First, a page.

Outside of the current ongoing pandemic, he says that writing has “undoubtedly” helped him overcome personal challenges, and that “The ability to communicate effectively impacts pretty much every aspect of a person’s life in a positive way”. “I urge anyone to write a self-confrontational auto-biography/diary as a form of therapy”, Aaron continues. ”I don’t know the full psychology behind it, but it’s liberating to commit even the ugly aspects of your own psyche to paper.”
Looking to the future, In the short-term, Aaron aims to publish a collection of short stories. In the long term, he strives for fame and fortune.
While Aaron and other talented individuals contribute to the Decameron Project, there has to be someone to edit it and promote it, and that person is none other than the creator, Fiona Russell!
With a Masters degree in English literature, along with experience in theatre writing and reviewing, and having “always written for pleasure”, she is clearly very passionate about writing. So, it is only logical that this passion shows in her commitment to the Decameron Project, which it certainly does. But where did the inspiration for this interesting project come from?
Fiona, being “very interested” in collaborative writing efforts, began flicking through the original Decameron the day before lockdown began in France, where she lives. Thinking that getting input from different people would be far more interesting than just writing herself, and wanting to provide an outlet when faced with a “really surreal and strange global situation”, she started the project, which she described as a “nice opportunity to help people challenge any energy and frustration into a creative project”.
Her favourite aspect of running the project is reading other people’s work and compiling it. “It has joined some very unlikely people together”, she explains. “We’ve had a few thousand readers now from over 45 countries, so that has been really exciting!” Though reading other people’s work and compiling it is her favourite aspect, she mostly edits and promotes the project. Although that is not all she does, as she has even contributed a piece or two under a pen name.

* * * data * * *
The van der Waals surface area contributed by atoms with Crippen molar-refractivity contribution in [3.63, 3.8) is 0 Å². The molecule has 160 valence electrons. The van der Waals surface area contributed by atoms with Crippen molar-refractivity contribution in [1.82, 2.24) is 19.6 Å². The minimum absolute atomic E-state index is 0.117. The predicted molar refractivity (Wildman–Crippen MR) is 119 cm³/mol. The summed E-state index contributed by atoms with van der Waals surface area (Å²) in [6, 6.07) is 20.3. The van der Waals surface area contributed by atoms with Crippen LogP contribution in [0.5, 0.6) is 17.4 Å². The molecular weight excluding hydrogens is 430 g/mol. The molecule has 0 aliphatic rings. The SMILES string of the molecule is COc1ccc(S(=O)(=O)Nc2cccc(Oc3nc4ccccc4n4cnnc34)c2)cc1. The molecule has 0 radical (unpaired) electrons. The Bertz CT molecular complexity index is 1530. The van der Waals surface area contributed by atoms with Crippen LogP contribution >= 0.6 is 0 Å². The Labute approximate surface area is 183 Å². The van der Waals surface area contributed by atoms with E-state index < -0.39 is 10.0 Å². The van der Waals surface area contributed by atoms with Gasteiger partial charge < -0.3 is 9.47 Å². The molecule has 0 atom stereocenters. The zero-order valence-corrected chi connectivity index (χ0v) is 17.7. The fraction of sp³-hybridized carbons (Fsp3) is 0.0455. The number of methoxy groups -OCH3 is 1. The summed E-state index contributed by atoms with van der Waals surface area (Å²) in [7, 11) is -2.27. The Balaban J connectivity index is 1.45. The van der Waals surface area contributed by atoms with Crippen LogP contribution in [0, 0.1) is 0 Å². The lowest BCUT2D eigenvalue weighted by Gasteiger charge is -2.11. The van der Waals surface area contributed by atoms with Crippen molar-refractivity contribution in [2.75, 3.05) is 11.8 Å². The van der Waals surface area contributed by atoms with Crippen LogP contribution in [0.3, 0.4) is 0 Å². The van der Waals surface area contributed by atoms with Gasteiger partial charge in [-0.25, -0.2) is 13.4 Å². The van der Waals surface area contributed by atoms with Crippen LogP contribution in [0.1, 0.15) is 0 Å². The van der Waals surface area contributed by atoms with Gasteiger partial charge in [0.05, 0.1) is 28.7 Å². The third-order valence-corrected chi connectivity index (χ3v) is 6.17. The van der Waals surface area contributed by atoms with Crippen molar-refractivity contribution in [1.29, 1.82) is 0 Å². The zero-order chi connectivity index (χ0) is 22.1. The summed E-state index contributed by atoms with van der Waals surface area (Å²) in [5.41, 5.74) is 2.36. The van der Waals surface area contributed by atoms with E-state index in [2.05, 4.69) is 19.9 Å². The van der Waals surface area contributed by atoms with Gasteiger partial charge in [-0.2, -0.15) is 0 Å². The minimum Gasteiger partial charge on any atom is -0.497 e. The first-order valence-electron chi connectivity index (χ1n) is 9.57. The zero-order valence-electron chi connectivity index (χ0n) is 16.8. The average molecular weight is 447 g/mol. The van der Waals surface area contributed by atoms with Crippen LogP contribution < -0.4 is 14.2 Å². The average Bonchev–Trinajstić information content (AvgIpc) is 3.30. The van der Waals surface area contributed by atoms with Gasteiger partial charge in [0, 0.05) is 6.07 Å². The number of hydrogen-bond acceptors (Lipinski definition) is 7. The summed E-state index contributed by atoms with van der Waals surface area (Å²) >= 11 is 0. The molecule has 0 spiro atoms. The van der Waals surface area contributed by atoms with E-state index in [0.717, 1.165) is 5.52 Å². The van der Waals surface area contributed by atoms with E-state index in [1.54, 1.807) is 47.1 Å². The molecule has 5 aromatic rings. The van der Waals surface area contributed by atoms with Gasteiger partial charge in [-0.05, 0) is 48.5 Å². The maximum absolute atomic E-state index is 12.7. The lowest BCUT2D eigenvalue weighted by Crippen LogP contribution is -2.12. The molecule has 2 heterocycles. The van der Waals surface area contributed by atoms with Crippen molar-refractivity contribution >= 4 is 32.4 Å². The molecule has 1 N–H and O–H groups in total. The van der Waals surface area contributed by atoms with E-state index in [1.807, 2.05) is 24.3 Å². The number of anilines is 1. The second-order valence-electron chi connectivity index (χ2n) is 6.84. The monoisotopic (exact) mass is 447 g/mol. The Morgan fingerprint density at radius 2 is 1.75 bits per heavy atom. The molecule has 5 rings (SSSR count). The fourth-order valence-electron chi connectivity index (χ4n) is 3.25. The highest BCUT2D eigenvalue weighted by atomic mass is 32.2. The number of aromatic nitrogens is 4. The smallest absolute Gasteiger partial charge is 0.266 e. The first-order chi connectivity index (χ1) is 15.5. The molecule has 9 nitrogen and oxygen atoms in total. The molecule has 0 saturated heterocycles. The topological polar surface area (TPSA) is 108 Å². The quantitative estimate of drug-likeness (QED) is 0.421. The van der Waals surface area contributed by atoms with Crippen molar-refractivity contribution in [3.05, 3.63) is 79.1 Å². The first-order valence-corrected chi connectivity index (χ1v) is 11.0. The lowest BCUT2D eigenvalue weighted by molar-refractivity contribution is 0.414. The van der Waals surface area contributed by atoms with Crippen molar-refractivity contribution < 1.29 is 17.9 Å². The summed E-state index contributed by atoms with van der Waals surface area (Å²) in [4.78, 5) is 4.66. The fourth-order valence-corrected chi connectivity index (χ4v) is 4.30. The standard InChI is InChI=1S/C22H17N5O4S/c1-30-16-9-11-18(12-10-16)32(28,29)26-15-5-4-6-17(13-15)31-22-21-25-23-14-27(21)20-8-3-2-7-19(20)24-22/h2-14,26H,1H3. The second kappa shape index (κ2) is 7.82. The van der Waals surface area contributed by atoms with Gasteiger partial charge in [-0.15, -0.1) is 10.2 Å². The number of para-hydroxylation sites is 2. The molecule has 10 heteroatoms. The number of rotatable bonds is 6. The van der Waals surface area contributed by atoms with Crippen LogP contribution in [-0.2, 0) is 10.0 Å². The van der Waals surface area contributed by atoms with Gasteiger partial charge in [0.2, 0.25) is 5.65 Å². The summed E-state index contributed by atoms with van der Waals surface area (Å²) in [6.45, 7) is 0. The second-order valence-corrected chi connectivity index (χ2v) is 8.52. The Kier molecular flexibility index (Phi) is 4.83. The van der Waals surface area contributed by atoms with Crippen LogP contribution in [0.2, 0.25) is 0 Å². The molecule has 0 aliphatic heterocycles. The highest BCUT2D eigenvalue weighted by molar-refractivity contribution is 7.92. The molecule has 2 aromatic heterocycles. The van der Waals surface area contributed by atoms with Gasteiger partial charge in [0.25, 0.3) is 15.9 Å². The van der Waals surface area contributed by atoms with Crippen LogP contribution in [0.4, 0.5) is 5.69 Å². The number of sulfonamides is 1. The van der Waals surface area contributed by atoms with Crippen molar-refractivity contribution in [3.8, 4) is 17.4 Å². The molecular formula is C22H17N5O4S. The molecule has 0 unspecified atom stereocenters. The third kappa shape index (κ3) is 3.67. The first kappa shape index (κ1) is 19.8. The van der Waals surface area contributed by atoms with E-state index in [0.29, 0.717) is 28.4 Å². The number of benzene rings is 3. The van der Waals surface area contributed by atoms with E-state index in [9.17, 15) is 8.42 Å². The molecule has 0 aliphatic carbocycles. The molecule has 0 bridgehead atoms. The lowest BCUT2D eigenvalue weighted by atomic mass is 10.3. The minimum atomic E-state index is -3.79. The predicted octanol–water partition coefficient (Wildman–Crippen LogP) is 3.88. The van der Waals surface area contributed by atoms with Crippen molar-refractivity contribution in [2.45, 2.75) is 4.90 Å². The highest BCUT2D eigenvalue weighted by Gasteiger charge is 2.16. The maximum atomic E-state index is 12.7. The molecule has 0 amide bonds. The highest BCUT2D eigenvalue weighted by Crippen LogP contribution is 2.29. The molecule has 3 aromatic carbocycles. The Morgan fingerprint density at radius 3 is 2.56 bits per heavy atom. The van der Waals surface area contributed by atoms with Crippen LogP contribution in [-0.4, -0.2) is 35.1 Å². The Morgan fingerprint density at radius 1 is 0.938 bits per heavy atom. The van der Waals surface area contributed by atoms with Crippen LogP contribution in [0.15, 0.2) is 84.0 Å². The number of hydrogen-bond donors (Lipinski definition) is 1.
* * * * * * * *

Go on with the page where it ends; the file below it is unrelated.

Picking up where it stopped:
While the Decameron Project continues to bring together talented and passionate individuals during these difficult times, there is an ultimate end goal for the project. Fiona plans to publish the project, and even have a launch event. This published piece won’t be an eyesore by any means either, as a contributor to the first day, Hind, who Fiona describes as a “very talented artist”, is designing a cover for it.
Alongside publishing the project, due to the many contributions from non-native speakers and expats, Fiona would love to use the network created by the project to release some “sort of quarterly online literary journal” as a longer-term project.
There is no doubt that working on the Decameron Project has helped Fiona during these difficult times. Being thrown into a world of uncertainty as someone who teaches English at a university in France, keeping busy with the “really wonderful task” of reading and editing the different submissions, and reading other people’s views on things, has provided “both solidarity and much needed escapism”. She has even received some “very heart-warming and emotional emails” about how the project has helped people alongside submissions, which she described as “very rewarding”.
With a couple of projects on the go alongside the Decameron Project, and a plan to do a future literature PhD in France, Fiona’s passion in writing has not faltered during this time of crisis, and it has only helped her further.
So how does writing help during a time of crisis? Well, first of all, studies suggest that writing can help ease multiple mental health problems, including trauma, anxiety and stress. Although this may not work for everyone, the evidence is there to clearly suggest that it helps a large number of people. Secondly, writing can be done anywhere. From your local Starbucks, to the park, to your bedroom during self-isolation from a global pandemic. Should you have a pen and paper or a laptop, you can write wherever you like, about whatever you like, whether it be stories or expressive writing, to help ease anxiety or fend off boredom, writing is an extremely powerful tool available to anyone to help cope during whatever you are going through. You don’t have to do it alone either, with creative projects like the Decameron Project, anyone can harness their creative ability with words, to help them through tough times.